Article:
- 21 Jul '09 21:59 / 2 editsIf we assume that we live in a world where everyone is perfectly rational and that there is a single "optimal bid", and if we assume that everyone was be capable of calculating what that optimal bid would be.

If this was the case, everyone would make the optimal bid at the auction. But then the rational person would know that he could simply bid a tiny bit more than the "optimal bid" and be guaranteed to win. But this would mean that this new bid was better than the "optimal bid" which leads to a contradiction.

Therefore there can't be a single "optimal bid" that could be rationally calculated.

If we assume that we live in the real world, we could hold this auction repeatedly and find out what actual people bid on average - and then use the result to calculate an optimal strategy. - 22 Jul '09 17:18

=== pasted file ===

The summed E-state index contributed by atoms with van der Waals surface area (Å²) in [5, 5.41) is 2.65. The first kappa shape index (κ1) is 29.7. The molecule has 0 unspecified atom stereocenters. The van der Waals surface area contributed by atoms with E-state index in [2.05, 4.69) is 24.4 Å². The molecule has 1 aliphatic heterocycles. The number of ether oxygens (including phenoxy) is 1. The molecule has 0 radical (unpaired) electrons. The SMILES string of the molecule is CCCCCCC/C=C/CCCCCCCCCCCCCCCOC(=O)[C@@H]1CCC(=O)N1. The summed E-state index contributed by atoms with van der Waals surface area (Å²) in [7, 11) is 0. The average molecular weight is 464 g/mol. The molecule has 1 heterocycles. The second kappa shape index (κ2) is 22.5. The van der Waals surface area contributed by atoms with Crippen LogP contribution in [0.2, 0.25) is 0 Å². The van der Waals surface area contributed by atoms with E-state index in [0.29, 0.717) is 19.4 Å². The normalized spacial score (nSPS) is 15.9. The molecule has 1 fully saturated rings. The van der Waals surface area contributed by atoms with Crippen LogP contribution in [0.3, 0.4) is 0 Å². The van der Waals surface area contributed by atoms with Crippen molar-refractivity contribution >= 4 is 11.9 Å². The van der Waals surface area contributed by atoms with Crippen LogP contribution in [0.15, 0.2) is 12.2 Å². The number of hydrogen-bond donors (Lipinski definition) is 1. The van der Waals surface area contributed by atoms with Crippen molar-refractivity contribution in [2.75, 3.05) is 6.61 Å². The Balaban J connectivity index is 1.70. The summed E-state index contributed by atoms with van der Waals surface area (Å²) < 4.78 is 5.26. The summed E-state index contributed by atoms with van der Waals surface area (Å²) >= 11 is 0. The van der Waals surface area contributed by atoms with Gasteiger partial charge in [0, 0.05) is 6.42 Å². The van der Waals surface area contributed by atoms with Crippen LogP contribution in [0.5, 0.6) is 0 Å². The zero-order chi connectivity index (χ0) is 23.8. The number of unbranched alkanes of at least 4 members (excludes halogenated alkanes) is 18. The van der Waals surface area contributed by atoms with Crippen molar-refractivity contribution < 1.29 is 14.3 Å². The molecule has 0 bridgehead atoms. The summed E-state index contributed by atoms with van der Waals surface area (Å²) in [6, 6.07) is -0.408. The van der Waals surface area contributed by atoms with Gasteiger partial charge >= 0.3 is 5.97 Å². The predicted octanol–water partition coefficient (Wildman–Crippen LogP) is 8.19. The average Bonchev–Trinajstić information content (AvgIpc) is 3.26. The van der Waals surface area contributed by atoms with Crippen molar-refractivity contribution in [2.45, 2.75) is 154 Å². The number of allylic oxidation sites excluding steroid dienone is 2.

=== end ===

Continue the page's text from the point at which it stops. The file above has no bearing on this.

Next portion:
Interesting question! I think the dynamics would definitely be affected by whether or not the top bidder gets any satisfaction from making the penultimate bidder pay. For instance, in a two-bidder situation, a bidder with no compunction to punish his opponent would never bid above £9.99 (or £10), as there would be a net loss for any bids above £10. However, if that same bidder took great glee in punishing his opponent, then bids above £10 would be expected since there would be some value associated with spending money to gain the satisfaction of making the other bidder pay. Multiple bidder scenarios would complicate things even further.*Originally posted by wolfgang59***I am auctioning a £10 note. Highest bidder gets it (for their bid).**